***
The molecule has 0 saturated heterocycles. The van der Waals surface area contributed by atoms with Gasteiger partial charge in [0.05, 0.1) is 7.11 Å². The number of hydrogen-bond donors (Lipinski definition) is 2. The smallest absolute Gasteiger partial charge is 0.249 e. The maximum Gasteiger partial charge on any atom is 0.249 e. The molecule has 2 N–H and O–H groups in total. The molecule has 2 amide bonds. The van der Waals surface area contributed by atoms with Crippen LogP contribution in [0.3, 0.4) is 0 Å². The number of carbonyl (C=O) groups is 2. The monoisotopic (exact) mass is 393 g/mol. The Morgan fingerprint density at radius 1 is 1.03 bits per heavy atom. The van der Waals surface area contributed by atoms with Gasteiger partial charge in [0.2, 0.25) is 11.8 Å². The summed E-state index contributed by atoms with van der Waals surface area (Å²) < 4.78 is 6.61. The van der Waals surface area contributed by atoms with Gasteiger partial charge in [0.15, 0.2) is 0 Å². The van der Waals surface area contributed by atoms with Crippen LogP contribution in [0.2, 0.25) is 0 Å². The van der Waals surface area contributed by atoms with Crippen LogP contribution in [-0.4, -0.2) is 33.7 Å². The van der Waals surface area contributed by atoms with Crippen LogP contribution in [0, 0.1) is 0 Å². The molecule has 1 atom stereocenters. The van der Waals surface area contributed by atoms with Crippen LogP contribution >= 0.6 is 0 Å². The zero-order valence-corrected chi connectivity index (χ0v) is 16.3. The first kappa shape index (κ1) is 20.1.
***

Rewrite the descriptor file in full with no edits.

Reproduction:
The molecule has 0 saturated heterocycles. The van der Waals surface area contributed by atoms with Gasteiger partial charge in [0.05, 0.1) is 7.11 Å². The number of hydrogen-bond donors (Lipinski definition) is 2. The smallest absolute Gasteiger partial charge is 0.249 e. The maximum Gasteiger partial charge on any atom is 0.249 e. The molecule has 2 N–H and O–H groups in total. The molecule has 2 amide bonds. The van der Waals surface area contributed by atoms with Crippen LogP contribution in [0.3, 0.4) is 0 Å². The number of carbonyl (C=O) groups is 2. The monoisotopic (exact) mass is 393 g/mol. The Morgan fingerprint density at radius 1 is 1.03 bits per heavy atom. The van der Waals surface area contributed by atoms with Gasteiger partial charge in [0.2, 0.25) is 11.8 Å². The summed E-state index contributed by atoms with van der Waals surface area (Å²) < 4.78 is 6.61. The van der Waals surface area contributed by atoms with Gasteiger partial charge in [0.15, 0.2) is 0 Å². The van der Waals surface area contributed by atoms with Crippen LogP contribution in [0.2, 0.25) is 0 Å². The van der Waals surface area contributed by atoms with Crippen LogP contribution in [-0.4, -0.2) is 33.7 Å². The van der Waals surface area contributed by atoms with Crippen LogP contribution in [0, 0.1) is 0 Å². The molecule has 1 atom stereocenters. The van der Waals surface area contributed by atoms with Crippen LogP contribution >= 0.6 is 0 Å². The zero-order valence-corrected chi connectivity index (χ0v) is 16.3. The first kappa shape index (κ1) is 20.1.